On the issue of determining stateless status, the Committee relied on the 1961 Statelessness Convention (to which the Netherlands is a party) and the UNHCR Guidelines No. 4 Ensuring Every Child’s Right to Acquire a Nationality through Articles 1-4 of the 1961 Convention on the Reduction of Statelessness. Oddly, the decision does not mention the 1954 Convention on the Status of Stateless Persons (to which the Netherlands is also a party), which contains a neat definition of stateless person and provides a veritable catalogue of rights and safeguards to the holders of stateless status.

Following the UNHCR Guidelines, the Committee noted that a person will not be considered as a national of a particular state if “the authorities of that state refuse to recognise that person as a national.” Such refusal may transpire when the said authorities expressly recognise a person as a non-national, but it could also happen if they fail to “respond to inquiries to confirm an individual as a national.” In other words, there is no need for a conclusive, strict standard of proof to establish that a person lacks a given nationality. A fortiori, the fact that Chinese authorities have repeatedly declined to issue any proof of Mr. Zhao’s nationality would suffice to establish that he was not a Chinese national. This is a relatively lower evidentiary threshold if compared to that established by the 1954 Convention on Stateless Status in its Article 1(1), according to which a person is stateless when “not considered as a national by any State under the operation of its law”.

Moreover, in view of the practical difficulties surrounding the determination of whether or not an individual has in fact acquired a nationality, the UNHCR Guidelines advise that the “burden of proof must be shared between the claimant and the authorities of the contracting state.” This seems to be the correct approach, for often stateless individuals are simply unable to substantiate their claims with much—if any—documentary evidence. This understanding is also endorsed by the UNHCR Handbook on the Protection of Stateless Persons (regrettably not used by the Committee), according to which “both the applicant and examiner must cooperate to obtain evidence and to establish the facts [in the case of statelessness determination].”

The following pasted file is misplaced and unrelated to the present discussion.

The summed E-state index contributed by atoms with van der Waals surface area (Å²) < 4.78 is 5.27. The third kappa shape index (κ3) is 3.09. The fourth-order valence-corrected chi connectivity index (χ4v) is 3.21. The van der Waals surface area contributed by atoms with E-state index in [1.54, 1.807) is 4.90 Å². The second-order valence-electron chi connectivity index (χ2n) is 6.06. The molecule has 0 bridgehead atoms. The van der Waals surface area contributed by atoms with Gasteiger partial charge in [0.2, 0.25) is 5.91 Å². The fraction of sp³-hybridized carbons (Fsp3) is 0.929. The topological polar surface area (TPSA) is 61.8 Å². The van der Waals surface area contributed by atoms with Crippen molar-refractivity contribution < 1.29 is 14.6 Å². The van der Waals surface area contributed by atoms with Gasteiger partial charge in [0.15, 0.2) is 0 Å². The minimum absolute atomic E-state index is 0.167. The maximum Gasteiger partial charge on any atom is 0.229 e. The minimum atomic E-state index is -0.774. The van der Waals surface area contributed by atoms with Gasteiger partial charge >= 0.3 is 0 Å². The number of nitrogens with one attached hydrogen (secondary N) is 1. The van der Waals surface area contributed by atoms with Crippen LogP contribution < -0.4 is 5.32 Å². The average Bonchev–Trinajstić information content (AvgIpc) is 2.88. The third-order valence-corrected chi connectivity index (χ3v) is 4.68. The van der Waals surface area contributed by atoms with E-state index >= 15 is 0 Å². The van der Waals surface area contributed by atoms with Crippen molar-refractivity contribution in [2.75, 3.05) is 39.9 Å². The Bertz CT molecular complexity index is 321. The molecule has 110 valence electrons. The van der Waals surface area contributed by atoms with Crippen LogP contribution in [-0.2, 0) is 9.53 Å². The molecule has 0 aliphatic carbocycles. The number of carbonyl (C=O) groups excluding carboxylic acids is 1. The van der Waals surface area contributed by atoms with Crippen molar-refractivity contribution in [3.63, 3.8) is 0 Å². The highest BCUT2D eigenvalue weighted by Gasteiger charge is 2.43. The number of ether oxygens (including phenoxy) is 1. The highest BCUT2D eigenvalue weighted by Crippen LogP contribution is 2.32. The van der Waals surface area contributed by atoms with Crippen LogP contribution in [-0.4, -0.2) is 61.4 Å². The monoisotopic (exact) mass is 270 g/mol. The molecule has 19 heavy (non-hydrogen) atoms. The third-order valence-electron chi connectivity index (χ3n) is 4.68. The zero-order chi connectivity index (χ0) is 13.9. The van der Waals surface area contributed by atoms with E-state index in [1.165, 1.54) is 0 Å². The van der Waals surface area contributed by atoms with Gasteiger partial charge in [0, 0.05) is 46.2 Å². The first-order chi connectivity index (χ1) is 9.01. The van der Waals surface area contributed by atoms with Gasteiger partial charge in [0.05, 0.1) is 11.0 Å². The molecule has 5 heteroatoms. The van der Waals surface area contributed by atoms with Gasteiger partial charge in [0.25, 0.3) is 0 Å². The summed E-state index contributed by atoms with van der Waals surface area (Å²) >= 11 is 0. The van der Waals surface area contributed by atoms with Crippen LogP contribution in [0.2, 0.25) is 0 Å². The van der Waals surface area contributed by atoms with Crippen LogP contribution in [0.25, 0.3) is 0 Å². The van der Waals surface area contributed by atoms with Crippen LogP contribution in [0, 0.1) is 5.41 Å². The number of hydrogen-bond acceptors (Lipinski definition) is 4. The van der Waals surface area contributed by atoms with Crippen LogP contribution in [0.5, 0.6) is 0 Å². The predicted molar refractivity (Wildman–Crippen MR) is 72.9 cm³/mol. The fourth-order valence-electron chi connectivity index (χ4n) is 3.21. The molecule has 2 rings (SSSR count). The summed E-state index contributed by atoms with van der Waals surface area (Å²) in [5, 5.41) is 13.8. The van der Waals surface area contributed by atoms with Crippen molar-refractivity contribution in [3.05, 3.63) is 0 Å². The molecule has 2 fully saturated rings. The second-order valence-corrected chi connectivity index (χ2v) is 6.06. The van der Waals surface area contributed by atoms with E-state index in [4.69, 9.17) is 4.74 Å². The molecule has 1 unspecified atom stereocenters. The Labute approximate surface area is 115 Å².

Nationality unknown v. Stateless status

Regarding the use of “nationality unknown” in Mr. Zhao’s civil records, the Committee noted that under the 1961 Statelessness Convention, states are required to “determine whether a child would otherwise be stateless as soon as possible so as not to prolong a child’s status of undetermined nationality.” Relying once again on the UNHCR Guidelines, the Committee pointed out that such a period “should not exceed five years” during which these children are to “enjoy human rights (such as health and education) on equal terms as children who are citizens.”

Mr. Zhao’s situation was neither an isolated case, nor exceptional. Rather, it is the result of a flawed system that traps thousands of individuals in a legal limbo. According to a 2011 study developed by the UNHCR, there were 90,000 people described as having “unknown nationality” in their civil records, including 13,000 children—many of whom were born in the Netherlands. For instance, as of September 2016 the “total number of ‘unknown’ nationality entries was 74,055, including 13,169 children under 10 years old.” Despite a draft of legislation presented by the Netherlands on a statelessness determination procedure, the Committee stressed that it did not meet international standards, as it fell short in ensuring that a “person recognised as stateless is granted a residence permit so as to fully enjoy her rights [under the ICCPR].”


While the reasons why such a trailblazing decision—the first of its kind by the Committee—has passed virtually unnoticed may be credited to the anxieties surrounding the final moments of a turbulent year, its significance for the protection of stateless persons can hardly be denied.

Regrettably, however, the Committee did not mention the 1954 Convention on the Status of Stateless Persons. Likewise, if compared to the rich case-law of the African and Inter-American Human Rights Systems on the matter, the Committee’s decision fell short in linking the right to acquire a nationality with other rights and guarantees under the ICCPR. As pointed out by Hélène Tigroudja in her concurring opinion, Mr. Zhao’s “situation of statelessness” should have been “analyzed by the majority as a violation of the right to be recognized by the law as a legal person (article 16) and the right to be treated with humanity and dignity (article 7).”

Be that as it may, the Committee’s decision does acknowledge the fundamental nature of the right to nationality and the concrete protection that it ensures for individuals. In that, it is an important landmark in the global fight against statelessness.